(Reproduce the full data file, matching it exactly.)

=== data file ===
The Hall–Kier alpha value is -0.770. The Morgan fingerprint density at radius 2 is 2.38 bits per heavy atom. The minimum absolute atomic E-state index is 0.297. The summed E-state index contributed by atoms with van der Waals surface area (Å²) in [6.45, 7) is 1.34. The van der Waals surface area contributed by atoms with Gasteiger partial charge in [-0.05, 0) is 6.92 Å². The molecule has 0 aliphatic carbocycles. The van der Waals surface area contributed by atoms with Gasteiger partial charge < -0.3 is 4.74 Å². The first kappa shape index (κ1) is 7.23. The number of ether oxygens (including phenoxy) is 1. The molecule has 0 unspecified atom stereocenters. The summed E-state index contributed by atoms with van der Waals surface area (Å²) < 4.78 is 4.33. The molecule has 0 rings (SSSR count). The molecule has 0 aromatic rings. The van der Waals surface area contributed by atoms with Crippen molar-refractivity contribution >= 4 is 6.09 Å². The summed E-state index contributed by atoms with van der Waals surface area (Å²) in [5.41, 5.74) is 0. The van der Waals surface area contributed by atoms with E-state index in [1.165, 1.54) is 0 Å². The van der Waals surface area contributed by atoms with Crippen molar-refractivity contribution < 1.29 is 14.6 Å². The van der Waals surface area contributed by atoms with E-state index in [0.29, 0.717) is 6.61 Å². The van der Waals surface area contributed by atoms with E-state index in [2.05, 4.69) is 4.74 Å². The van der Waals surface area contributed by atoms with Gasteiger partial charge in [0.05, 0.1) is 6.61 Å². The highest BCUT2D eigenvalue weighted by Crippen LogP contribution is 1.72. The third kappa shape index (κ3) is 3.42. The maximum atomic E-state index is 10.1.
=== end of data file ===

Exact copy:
The Hall–Kier alpha value is -0.770. The Morgan fingerprint density at radius 2 is 2.38 bits per heavy atom. The minimum absolute atomic E-state index is 0.297. The summed E-state index contributed by atoms with van der Waals surface area (Å²) in [6.45, 7) is 1.34. The van der Waals surface area contributed by atoms with Gasteiger partial charge in [-0.05, 0) is 6.92 Å². The molecule has 0 aliphatic carbocycles. The van der Waals surface area contributed by atoms with Gasteiger partial charge < -0.3 is 4.74 Å². The first kappa shape index (κ1) is 7.23. The number of ether oxygens (including phenoxy) is 1. The molecule has 0 unspecified atom stereocenters. The summed E-state index contributed by atoms with van der Waals surface area (Å²) < 4.78 is 4.33. The molecule has 0 rings (SSSR count). The molecule has 0 aromatic rings. The van der Waals surface area contributed by atoms with Crippen molar-refractivity contribution >= 4 is 6.09 Å². The summed E-state index contributed by atoms with van der Waals surface area (Å²) in [5.41, 5.74) is 0. The van der Waals surface area contributed by atoms with E-state index in [1.165, 1.54) is 0 Å². The van der Waals surface area contributed by atoms with Crippen molar-refractivity contribution < 1.29 is 14.6 Å². The van der Waals surface area contributed by atoms with E-state index in [0.29, 0.717) is 6.61 Å². The van der Waals surface area contributed by atoms with E-state index in [2.05, 4.69) is 4.74 Å². The van der Waals surface area contributed by atoms with Gasteiger partial charge in [0.05, 0.1) is 6.61 Å². The highest BCUT2D eigenvalue weighted by Crippen LogP contribution is 1.72. The third kappa shape index (κ3) is 3.42. The maximum atomic E-state index is 10.1.